We make a living by selling our experience from the industries within which we advise. However, personal relations with former or current clients can become so extensive that it raises doubt about our impartiality and ability only to represent the individual client. In such situations, we will either refrain from representing one of the involved parties or get the customers’ input on how Advice can possibly work for others within the same market or agenda.

  • Advice cannot simultaneously represent two directly opposing interests in a case or on the market. By directly opposing interests, we mean actors or companies that fight on opposite sides of the same issue or compete in the same product area for identical customers.
  • The only exception to this principle is if it is expressly agreed in advance and documented by both customers how this situation is handled. If necessary, the work will be done by separate teams.
  • The rule for conflict of interests also applies historically so that current business-critical knowledge gained by advising one customer does not flow to another competing customer.
  • We take responsibility for continuously assessing whether our legal capacity has been maintained. If our competence could be called into question, we will actively contact the customers concerned and find out which adjustments we should make.
  • Advice wants to provide the best advice to our customers. Therefore, in each case, employees must professionally and personally represent the customer without any reservations. This point implies that as an employee, you can and must say no to working for a customer/case for which you cannot vouch.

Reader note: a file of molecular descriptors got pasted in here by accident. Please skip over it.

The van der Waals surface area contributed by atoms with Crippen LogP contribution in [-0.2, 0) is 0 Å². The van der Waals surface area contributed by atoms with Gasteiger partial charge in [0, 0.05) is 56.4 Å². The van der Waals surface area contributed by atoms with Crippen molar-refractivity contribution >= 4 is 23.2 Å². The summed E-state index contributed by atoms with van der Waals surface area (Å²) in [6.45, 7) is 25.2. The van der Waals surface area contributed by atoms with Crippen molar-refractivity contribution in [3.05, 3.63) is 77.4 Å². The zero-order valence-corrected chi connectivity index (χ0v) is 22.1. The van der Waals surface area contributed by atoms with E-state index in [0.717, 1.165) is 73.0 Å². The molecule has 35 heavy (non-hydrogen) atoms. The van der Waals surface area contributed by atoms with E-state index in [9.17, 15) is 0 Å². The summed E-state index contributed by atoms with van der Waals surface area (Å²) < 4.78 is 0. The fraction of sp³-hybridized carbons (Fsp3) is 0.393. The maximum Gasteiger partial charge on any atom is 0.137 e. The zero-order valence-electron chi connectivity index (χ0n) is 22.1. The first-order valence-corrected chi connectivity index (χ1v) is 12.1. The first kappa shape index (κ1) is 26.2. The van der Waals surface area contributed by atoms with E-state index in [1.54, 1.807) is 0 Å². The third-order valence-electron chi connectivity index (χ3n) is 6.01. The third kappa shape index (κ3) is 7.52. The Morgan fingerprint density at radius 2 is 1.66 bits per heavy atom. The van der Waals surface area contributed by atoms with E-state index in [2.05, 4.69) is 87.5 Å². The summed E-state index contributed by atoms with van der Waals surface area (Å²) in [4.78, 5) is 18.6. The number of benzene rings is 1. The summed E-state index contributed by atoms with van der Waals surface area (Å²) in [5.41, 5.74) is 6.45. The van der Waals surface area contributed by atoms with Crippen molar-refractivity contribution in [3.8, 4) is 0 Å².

• By continuously monitoring our security level, developing our systems, and training our employees, we do our utmost to protect customer and personal data to minimise the risk of technical breakdowns, leaks and hacking.
  • We may not provide decision-makers with any personal financial incentives to promote a cause or make a particular decision.
  • Receiving gifts or benefits from suppliers, customers or others in excess of a trivial limit of DKK 500 requires prior acceptance from our Risk Manager.


In our profession, it is important to know the rules for marketing, protection of interests, publicity legislation, etc., just as there may be retail legislation that we must know and comply with in order to provide safe and competent advice. As a company, we are responsible for training our employees on the rules. At the same time, the individual has a responsibility to speak up if there is any suspicion that the rules are being broken, and explicitly inform the customer about which legislation Advice knows of and which we don’t: